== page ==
Jason Bryk 

Phone: 204.956.3510

Fax: 204.957.0227

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Manitoba Finance announces plan to transfer the Property Registry Land Titles Office to Teranet Manitoba is now available online.

The transfer of the Property Registry to Teranet Manitoba was announced in December 2012.  Teranet has made a one-time payment and will pay annual royalties to the province in exchange for the exclusive licence to provide property registry services to Manitobans.


Is this a good deal for Manitoba?  Will land titles fees increase?  Will the integrity of the torrens system which our economy relies upon be maintained?

Highlights of the agreement include:

* Teranet will invest in new technology to ensure services such as titles, property searches and registrations will be available through a convenient, faster and secure online system;

* Manitoba will receive annual royalty payments estimated to be $11 million, increasing to $24 million at the end of the 30-year licensing agreement;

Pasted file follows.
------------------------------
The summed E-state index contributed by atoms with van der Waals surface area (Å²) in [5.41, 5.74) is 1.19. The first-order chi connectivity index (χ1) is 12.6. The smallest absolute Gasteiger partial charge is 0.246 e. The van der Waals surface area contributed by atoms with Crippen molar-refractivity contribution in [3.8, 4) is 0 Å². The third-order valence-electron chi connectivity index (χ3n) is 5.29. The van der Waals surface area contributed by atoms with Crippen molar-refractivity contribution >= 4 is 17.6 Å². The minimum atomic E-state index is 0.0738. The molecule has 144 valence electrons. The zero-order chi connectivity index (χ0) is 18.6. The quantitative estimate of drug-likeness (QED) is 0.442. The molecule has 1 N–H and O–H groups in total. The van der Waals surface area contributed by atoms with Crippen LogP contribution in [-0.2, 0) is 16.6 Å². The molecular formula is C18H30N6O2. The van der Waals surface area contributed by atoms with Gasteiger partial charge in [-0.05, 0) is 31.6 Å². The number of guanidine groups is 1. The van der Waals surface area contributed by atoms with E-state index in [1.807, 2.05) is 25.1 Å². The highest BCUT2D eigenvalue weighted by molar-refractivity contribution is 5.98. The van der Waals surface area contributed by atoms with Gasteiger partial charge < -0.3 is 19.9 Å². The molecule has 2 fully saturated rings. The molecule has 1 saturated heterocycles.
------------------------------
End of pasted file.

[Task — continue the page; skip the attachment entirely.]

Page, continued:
* increases in fees have been agreed upon so consumers will see stable and predictable changes and all existing Property Registry offices will remain open; and

* data used by Teranet, such as land survey and property titles, will continue to be owned by the province and protected by privacy legislation.

To view the government's document, visit www.gov.mb.ca/finance/pdf/teranet.pdf.


The Glasshouse April Newsletter reported today that Bockstael Construction of Manitoba has been awarded the contract to build Glasshouse Skylofts, Urban Capital’s new model of residential living for Winnipeg. Look forward to some changes in Winnipeg's skyline with the new skylofts! The $35 million Glasshouse building adds to the transformation that is taking place in the Downtown, and will leverage the synergies arising from the establishment of SHED (the Sports, Hospitality and Entertainment District) which includes the expanded RBC Convention Centre, the ALT Hotel, Centrepoint, the Met, and the updated cityplace


Kirchner et al. v. Dielmann Holdings Ltd., 2014 MBCA 21. the Manitoba Court of Appeal dismissed the defendant's appeal of its unsuccessful motion to declare a land purchase agreement null and void and discharge a pending litigation order against its property. The defendant argued that the agreement was void for uncertainty since no dates were specified for obtaining approval of the subdivision and closing. The appeal court disagreed, noting that a court can imply a term that a subdivision was required, and that both parties must act in good faith and take all reasonable steps to complete the subdivision and the sale in order to give the purchase agreement business efficacy.